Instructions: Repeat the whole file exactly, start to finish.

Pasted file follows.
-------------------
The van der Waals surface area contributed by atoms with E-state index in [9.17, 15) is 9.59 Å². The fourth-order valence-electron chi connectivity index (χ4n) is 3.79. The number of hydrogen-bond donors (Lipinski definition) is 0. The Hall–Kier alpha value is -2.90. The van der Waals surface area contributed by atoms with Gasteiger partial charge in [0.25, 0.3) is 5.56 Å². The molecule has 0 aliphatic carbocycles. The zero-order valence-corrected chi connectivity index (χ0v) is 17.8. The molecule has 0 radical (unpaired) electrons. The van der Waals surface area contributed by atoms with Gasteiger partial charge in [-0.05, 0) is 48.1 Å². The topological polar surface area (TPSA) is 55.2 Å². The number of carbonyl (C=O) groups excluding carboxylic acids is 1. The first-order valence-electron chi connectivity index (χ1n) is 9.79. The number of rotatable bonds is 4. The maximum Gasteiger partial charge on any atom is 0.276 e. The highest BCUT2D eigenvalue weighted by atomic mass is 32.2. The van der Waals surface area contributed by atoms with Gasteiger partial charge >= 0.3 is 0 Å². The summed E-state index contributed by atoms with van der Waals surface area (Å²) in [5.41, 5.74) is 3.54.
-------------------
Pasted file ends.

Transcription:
The van der Waals surface area contributed by atoms with E-state index in [9.17, 15) is 9.59 Å². The fourth-order valence-electron chi connectivity index (χ4n) is 3.79. The number of hydrogen-bond donors (Lipinski definition) is 0. The Hall–Kier alpha value is -2.90. The van der Waals surface area contributed by atoms with Gasteiger partial charge in [0.25, 0.3) is 5.56 Å². The molecule has 0 aliphatic carbocycles. The zero-order valence-corrected chi connectivity index (χ0v) is 17.8. The molecule has 0 radical (unpaired) electrons. The van der Waals surface area contributed by atoms with Gasteiger partial charge in [-0.05, 0) is 48.1 Å². The topological polar surface area (TPSA) is 55.2 Å². The number of carbonyl (C=O) groups excluding carboxylic acids is 1. The first-order valence-electron chi connectivity index (χ1n) is 9.79. The number of rotatable bonds is 4. The maximum Gasteiger partial charge on any atom is 0.276 e. The highest BCUT2D eigenvalue weighted by atomic mass is 32.2. The van der Waals surface area contributed by atoms with Gasteiger partial charge >= 0.3 is 0 Å². The summed E-state index contributed by atoms with van der Waals surface area (Å²) in [5.41, 5.74) is 3.54.